Acknowledge the Kindness of Strangers
Episcopal Diocese of Washington
Bishops Blog - Bishop's Blog: Post
Bishop Mariann’s Blog
Thursday, July 19, 2012
The kindness of strangers on the Camino became a constant teacher for me. Each gesture of goodness stood out as a lesson in love. Each opportunity to receive an unexpected gift of care was an occasion to grow in both amazement and awareness of how powerful those simple gestures can be. They not only provide for a need, they also bring hope to the heart...Each of us is called to give and receive this precious gift that brings light to the darkest places and soothes the greatest sorrows.
-Joyce Rupp, Walk in a Relaxed Manner: Life Lessons from the Camino
I've spent much of the last week thinking through all that happened at the Episcopal Church's General Convention, partly in response to the public discourse about our church in the media, and informally as friends and colleagues ask about it.
I'll leave discussion about the decisions and potential results from Convention for another time and place. Today I remember the hundreds of people who volunteered their time simply to be of help. Without exception, every time I had a question about where a gathering was held, or where to go, or simply where I was in the maze of the Indianapolis Convention Center and adjacent hotels, there was someone in a brightly colored vest ready to assist me. I was typically late for meetings, and those standing by with a smile and directions spared me the embarrassment of feeling hopelessly lost in a great sea of efficient and busy Episcopalians.
It often takes stepping out of our familiar environments to realize the power of simple gestures of kindness. Traveling to foreign lands, or walking through an unfamiliar neighborhood, we can lose our bearings. And while our GPS systems and smart phones can help, there's nothing quite like a friendly person offering assistance to remind us that we're all companions, as Rupp would say, on the pilgrimage of life.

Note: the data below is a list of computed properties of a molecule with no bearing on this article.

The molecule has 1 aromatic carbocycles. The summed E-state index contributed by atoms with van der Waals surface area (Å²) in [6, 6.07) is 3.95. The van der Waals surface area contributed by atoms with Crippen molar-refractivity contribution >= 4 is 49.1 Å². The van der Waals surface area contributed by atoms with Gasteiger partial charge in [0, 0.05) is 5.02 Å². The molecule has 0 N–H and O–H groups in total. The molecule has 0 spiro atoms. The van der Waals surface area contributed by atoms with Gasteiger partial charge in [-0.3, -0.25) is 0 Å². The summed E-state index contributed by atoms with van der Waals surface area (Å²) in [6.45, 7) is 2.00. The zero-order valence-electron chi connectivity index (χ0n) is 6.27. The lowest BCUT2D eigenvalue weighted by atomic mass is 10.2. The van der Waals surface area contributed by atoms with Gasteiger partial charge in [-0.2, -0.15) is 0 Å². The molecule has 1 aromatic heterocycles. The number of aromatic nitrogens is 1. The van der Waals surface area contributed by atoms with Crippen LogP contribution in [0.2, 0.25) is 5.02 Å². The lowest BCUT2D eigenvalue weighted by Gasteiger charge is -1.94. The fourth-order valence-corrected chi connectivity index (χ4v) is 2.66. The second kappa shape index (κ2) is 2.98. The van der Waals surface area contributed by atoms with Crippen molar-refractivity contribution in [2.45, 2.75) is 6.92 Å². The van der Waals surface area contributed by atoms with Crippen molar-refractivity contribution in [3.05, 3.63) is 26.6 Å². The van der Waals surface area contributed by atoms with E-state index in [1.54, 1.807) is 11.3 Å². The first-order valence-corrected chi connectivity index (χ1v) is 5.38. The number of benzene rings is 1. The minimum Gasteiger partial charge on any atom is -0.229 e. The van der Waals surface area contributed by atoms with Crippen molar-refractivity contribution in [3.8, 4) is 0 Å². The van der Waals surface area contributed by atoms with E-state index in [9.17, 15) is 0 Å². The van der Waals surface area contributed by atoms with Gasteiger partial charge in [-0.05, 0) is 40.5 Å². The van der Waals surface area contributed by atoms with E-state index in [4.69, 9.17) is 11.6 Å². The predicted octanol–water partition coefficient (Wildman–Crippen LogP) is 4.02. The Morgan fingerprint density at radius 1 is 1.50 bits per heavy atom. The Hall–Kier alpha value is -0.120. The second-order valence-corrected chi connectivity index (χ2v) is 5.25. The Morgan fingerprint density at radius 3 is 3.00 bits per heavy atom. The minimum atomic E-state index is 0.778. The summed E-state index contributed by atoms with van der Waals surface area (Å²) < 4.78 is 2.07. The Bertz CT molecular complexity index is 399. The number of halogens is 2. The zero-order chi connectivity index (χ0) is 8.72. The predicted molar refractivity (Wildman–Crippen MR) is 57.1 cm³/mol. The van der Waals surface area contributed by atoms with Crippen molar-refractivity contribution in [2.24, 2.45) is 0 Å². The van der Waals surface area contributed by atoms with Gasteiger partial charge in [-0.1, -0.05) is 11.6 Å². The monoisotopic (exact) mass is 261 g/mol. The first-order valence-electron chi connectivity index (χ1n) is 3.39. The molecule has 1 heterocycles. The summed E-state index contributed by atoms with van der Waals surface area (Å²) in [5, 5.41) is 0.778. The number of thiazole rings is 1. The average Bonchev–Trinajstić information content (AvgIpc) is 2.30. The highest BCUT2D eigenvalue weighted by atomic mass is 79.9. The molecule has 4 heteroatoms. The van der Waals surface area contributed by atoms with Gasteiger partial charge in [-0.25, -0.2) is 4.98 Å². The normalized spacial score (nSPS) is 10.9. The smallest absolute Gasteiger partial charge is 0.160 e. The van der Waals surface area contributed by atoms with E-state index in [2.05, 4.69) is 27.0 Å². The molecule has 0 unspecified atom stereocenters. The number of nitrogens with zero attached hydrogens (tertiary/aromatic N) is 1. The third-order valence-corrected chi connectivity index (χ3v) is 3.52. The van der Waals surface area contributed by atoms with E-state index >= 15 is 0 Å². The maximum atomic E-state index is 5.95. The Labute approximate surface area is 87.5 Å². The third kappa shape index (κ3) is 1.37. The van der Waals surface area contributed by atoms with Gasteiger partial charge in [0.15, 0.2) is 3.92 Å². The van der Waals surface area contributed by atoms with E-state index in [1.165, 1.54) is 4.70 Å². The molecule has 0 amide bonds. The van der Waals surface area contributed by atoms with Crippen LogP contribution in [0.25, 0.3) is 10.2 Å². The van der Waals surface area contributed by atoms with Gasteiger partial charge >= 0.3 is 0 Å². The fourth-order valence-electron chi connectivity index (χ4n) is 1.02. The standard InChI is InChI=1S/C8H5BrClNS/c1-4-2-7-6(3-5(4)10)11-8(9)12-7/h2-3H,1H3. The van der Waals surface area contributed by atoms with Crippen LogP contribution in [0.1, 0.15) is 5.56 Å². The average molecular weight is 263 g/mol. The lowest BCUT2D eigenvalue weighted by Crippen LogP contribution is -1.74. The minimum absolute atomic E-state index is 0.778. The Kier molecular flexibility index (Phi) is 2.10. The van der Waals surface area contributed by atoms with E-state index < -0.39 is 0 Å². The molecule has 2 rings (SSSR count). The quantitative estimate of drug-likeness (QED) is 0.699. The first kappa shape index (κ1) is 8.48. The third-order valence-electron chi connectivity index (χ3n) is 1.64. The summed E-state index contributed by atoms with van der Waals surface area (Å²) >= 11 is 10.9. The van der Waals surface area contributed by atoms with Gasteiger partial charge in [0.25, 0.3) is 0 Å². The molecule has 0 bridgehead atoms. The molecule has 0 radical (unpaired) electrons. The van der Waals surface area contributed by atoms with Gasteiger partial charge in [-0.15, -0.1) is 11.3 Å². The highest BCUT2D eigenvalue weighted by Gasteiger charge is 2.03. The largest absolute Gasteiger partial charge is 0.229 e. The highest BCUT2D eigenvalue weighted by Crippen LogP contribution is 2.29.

My deepest regret at General Convention is that I didn't take the time to spend with an old friend, Lazaro Juarez, a lay deputy from the Episcopal Church in Honduras. Lazaro is the Honduran Director of El Hogar Projects, a home for abandoned children in Honduras, where Paul and I lived years ago and where I've often returned with family and work groups. Once, I was there with our sons and our youngest, who was 8 years at the time, needed medical attention. Lazaro dropped everything he needed to do that day in order to drive us 20 miles to the nearest town and waited until Patrick could be seen by a doctor. His kindness and concern was a palpable expression of grace.
At General Convention, we passed in the hall several times and greeted each other in the hotel restaurant. I assured him that I hope to return to Honduras someday. But I never extended to him the gracious hospitality and concern that he so freely gave when my family and I were guests in his country.
And so today, as I give thanks for the kindness shown to me by friend and stranger, and lament a missed opportunity to offer kindness to one visiting our country, I am reminded of the power such kindness holds. I pray to be more mindful of that power and attentive for moments to both give and receive this precious gift.
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